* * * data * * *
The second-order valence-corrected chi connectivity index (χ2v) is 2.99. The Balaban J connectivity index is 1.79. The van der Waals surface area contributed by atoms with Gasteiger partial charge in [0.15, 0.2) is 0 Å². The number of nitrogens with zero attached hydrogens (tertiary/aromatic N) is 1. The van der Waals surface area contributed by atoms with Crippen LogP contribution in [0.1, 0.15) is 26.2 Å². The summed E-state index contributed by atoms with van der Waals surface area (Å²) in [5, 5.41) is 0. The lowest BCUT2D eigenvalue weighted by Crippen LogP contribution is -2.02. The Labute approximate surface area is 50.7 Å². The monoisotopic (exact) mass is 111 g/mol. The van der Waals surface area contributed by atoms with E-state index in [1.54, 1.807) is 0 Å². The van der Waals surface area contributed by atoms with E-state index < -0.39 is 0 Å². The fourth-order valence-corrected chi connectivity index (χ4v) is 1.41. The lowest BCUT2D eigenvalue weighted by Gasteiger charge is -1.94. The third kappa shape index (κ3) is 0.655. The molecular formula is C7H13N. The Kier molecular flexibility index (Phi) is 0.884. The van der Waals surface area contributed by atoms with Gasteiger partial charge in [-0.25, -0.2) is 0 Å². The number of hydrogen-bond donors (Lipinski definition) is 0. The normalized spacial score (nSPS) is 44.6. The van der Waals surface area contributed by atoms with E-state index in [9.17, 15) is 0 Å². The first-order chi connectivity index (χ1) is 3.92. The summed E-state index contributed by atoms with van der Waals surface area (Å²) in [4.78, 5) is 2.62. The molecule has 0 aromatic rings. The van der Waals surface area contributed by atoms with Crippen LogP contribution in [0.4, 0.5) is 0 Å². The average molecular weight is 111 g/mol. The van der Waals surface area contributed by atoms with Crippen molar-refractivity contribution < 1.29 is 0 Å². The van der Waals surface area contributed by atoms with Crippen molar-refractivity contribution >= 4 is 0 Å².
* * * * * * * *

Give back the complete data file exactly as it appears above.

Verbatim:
The second-order valence-corrected chi connectivity index (χ2v) is 2.99. The Balaban J connectivity index is 1.79. The van der Waals surface area contributed by atoms with Gasteiger partial charge in [0.15, 0.2) is 0 Å². The number of nitrogens with zero attached hydrogens (tertiary/aromatic N) is 1. The van der Waals surface area contributed by atoms with Crippen LogP contribution in [0.1, 0.15) is 26.2 Å². The summed E-state index contributed by atoms with van der Waals surface area (Å²) in [5, 5.41) is 0. The lowest BCUT2D eigenvalue weighted by Crippen LogP contribution is -2.02. The Labute approximate surface area is 50.7 Å². The monoisotopic (exact) mass is 111 g/mol. The van der Waals surface area contributed by atoms with E-state index in [1.54, 1.807) is 0 Å². The van der Waals surface area contributed by atoms with E-state index < -0.39 is 0 Å². The fourth-order valence-corrected chi connectivity index (χ4v) is 1.41. The lowest BCUT2D eigenvalue weighted by Gasteiger charge is -1.94. The third kappa shape index (κ3) is 0.655. The molecular formula is C7H13N. The Kier molecular flexibility index (Phi) is 0.884. The van der Waals surface area contributed by atoms with Gasteiger partial charge in [-0.25, -0.2) is 0 Å². The number of hydrogen-bond donors (Lipinski definition) is 0. The normalized spacial score (nSPS) is 44.6. The van der Waals surface area contributed by atoms with E-state index in [9.17, 15) is 0 Å². The first-order chi connectivity index (χ1) is 3.92. The summed E-state index contributed by atoms with van der Waals surface area (Å²) in [4.78, 5) is 2.62. The molecule has 0 aromatic rings. The van der Waals surface area contributed by atoms with Crippen LogP contribution in [0.4, 0.5) is 0 Å². The average molecular weight is 111 g/mol. The van der Waals surface area contributed by atoms with Crippen molar-refractivity contribution < 1.29 is 0 Å². The van der Waals surface area contributed by atoms with Crippen molar-refractivity contribution >= 4 is 0 Å².